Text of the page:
The Conquest of the Desert: Argentina's Indigenous Peoples and the Battle for History

Carolyne R. Larson, St. Norbert College

Wednesday, October 27, 2021 | 01:00 pm



Winner of the 2021 Thomas McGann Book Prize from the Rocky Mountain Council for Latin American Studies For more than one hundred years, the Conquest of the Desert (1878–1885) has marked Argentina’s historical
passage between eras, standing at the gateway to the nation’s “Golden Age” of progress, modernity, and—most contentiously—national whiteness and the “invisibilization” of Indigenous peoples. This traditional narrative has
deeply influenced the ways in which many Argentines understand their nation’s history, its laws and policies, and its cultural heritage. As such, the Conquest has shaped debates about the role of Indigenous peoples within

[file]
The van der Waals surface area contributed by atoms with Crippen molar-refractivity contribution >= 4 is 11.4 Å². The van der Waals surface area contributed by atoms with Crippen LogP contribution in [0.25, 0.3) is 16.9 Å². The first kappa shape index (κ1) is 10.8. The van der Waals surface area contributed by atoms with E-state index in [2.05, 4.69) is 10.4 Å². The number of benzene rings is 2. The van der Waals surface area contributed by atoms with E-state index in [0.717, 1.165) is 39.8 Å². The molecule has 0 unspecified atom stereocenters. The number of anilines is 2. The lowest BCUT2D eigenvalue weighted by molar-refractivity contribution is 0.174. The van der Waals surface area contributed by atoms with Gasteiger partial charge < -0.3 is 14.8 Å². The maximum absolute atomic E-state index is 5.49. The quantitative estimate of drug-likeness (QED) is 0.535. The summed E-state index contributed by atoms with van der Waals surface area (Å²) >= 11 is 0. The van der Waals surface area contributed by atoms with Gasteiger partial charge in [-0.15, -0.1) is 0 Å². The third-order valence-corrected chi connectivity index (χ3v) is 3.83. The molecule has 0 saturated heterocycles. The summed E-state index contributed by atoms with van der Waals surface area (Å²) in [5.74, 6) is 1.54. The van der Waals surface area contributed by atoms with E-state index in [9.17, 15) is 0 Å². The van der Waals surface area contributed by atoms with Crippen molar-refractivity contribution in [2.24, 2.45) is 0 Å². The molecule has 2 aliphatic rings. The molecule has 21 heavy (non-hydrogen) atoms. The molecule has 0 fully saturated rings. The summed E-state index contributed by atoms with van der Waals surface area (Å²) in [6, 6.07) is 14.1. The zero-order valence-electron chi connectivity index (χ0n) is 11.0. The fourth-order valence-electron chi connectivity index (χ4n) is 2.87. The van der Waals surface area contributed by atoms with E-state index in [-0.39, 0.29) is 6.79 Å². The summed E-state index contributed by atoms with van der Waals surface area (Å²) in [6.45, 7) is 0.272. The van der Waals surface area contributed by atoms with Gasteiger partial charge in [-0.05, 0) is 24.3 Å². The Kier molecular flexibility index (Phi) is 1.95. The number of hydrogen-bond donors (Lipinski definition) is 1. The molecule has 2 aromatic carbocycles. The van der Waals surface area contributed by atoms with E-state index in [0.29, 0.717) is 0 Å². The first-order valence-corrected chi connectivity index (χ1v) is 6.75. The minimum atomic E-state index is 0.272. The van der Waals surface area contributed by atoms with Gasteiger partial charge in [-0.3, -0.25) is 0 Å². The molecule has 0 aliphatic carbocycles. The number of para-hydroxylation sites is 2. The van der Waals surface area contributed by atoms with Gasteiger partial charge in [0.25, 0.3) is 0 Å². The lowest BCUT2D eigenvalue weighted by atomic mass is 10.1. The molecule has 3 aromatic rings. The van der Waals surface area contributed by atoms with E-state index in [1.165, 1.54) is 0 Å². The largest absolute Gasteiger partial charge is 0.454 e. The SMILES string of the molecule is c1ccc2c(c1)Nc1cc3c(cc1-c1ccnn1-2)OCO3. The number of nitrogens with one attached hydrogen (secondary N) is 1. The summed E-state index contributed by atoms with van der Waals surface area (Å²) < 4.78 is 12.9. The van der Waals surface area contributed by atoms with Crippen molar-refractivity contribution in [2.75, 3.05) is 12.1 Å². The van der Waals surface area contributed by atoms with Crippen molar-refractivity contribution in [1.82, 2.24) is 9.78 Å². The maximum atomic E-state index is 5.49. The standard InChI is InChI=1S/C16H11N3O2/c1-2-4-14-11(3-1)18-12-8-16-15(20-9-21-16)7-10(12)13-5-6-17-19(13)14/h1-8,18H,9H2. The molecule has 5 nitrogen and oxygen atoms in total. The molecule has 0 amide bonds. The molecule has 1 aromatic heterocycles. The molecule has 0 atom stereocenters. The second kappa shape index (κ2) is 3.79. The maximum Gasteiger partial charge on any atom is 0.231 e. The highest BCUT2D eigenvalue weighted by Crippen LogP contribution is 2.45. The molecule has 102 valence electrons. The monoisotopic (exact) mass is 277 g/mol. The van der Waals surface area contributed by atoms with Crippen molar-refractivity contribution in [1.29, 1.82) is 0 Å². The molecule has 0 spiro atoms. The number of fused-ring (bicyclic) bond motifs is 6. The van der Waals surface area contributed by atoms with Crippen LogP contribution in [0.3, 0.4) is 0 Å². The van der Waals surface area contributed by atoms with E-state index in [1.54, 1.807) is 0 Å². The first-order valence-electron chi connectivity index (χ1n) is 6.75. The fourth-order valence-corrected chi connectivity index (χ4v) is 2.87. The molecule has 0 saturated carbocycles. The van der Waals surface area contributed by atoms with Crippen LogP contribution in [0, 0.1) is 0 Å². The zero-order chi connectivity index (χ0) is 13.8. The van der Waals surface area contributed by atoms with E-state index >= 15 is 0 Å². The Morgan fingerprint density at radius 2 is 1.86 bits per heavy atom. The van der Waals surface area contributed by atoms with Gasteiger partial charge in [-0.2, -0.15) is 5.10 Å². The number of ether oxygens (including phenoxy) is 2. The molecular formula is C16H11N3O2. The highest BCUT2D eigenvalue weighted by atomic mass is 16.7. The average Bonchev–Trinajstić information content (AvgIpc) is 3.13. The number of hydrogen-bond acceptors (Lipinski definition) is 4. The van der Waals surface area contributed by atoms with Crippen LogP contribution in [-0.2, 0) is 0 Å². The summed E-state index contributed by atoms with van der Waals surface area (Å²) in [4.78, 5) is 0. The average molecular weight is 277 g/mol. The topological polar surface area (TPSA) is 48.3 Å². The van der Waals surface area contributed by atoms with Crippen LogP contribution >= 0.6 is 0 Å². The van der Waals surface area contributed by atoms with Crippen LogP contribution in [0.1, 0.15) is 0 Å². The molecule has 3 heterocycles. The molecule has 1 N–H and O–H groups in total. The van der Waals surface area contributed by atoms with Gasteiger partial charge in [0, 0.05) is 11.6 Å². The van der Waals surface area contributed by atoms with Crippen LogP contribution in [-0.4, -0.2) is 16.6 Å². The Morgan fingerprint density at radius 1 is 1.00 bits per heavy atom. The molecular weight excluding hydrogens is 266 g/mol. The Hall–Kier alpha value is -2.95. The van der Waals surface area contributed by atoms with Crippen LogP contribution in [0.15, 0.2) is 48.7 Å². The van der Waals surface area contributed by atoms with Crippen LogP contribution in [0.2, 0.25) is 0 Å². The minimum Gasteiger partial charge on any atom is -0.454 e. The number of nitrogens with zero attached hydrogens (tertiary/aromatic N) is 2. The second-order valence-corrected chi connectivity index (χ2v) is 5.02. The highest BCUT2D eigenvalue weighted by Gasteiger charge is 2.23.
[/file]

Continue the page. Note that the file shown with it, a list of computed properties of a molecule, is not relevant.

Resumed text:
Argentina in the past and present. The Conquest of the Desert brings together scholars from across disciplines to offer an interdisciplinary examination of the Conquest and its legacies. This collection explores issues
of settler colonialism, Indigenous-state relations, genocide, borderlands, and Indigenous cultures and land rights through essays that reexamine one of Argentina’s most important historical periods.

Carolyne R. Larson is an associate professor of history at St. Norbert College and the author of Our Indigenous Ancestors: A Cultural History of Museums, Science, and Identity in Argentina, 1877–1943.


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